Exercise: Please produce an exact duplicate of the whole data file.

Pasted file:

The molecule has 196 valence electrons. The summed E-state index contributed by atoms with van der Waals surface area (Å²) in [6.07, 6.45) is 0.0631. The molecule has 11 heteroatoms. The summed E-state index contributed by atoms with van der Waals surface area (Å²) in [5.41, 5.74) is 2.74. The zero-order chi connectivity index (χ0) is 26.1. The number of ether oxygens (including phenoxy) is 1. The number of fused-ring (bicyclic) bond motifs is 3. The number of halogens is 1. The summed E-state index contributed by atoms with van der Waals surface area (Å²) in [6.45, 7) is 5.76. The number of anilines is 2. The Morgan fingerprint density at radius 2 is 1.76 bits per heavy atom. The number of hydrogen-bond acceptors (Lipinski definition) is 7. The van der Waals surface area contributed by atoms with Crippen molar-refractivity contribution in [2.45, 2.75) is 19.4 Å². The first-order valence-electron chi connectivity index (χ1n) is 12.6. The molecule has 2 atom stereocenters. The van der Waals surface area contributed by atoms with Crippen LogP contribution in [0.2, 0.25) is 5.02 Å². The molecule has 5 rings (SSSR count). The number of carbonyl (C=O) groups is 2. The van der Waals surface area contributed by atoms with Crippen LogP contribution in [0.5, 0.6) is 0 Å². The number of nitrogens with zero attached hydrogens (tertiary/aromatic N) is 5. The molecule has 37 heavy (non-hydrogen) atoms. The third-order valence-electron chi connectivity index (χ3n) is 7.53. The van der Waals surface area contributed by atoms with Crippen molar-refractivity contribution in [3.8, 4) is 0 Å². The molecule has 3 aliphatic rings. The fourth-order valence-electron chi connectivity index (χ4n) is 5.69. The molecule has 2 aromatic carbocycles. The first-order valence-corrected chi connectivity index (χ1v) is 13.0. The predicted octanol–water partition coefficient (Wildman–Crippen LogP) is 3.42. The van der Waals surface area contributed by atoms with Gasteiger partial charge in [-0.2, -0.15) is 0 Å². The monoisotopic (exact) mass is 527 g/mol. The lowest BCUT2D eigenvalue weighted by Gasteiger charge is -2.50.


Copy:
The molecule has 196 valence electrons. The summed E-state index contributed by atoms with van der Waals surface area (Å²) in [6.07, 6.45) is 0.0631. The molecule has 11 heteroatoms. The summed E-state index contributed by atoms with van der Waals surface area (Å²) in [5.41, 5.74) is 2.74. The zero-order chi connectivity index (χ0) is 26.1. The number of ether oxygens (including phenoxy) is 1. The number of fused-ring (bicyclic) bond motifs is 3. The number of halogens is 1. The summed E-state index contributed by atoms with van der Waals surface area (Å²) in [6.45, 7) is 5.76. The number of anilines is 2. The Morgan fingerprint density at radius 2 is 1.76 bits per heavy atom. The number of hydrogen-bond acceptors (Lipinski definition) is 7. The van der Waals surface area contributed by atoms with Crippen molar-refractivity contribution in [2.45, 2.75) is 19.4 Å². The first-order valence-electron chi connectivity index (χ1n) is 12.6. The molecule has 2 atom stereocenters. The van der Waals surface area contributed by atoms with Crippen LogP contribution in [0.2, 0.25) is 5.02 Å². The molecule has 5 rings (SSSR count). The number of carbonyl (C=O) groups is 2. The van der Waals surface area contributed by atoms with Crippen LogP contribution in [0.5, 0.6) is 0 Å². The number of nitrogens with zero attached hydrogens (tertiary/aromatic N) is 5. The molecule has 37 heavy (non-hydrogen) atoms. The third-order valence-electron chi connectivity index (χ3n) is 7.53. The van der Waals surface area contributed by atoms with Crippen molar-refractivity contribution in [3.8, 4) is 0 Å². The molecule has 3 aliphatic rings. The fourth-order valence-electron chi connectivity index (χ4n) is 5.69. The molecule has 2 aromatic carbocycles. The first-order valence-corrected chi connectivity index (χ1v) is 13.0. The predicted octanol–water partition coefficient (Wildman–Crippen LogP) is 3.42. The van der Waals surface area contributed by atoms with Gasteiger partial charge in [-0.2, -0.15) is 0 Å². The monoisotopic (exact) mass is 527 g/mol. The lowest BCUT2D eigenvalue weighted by Gasteiger charge is -2.50.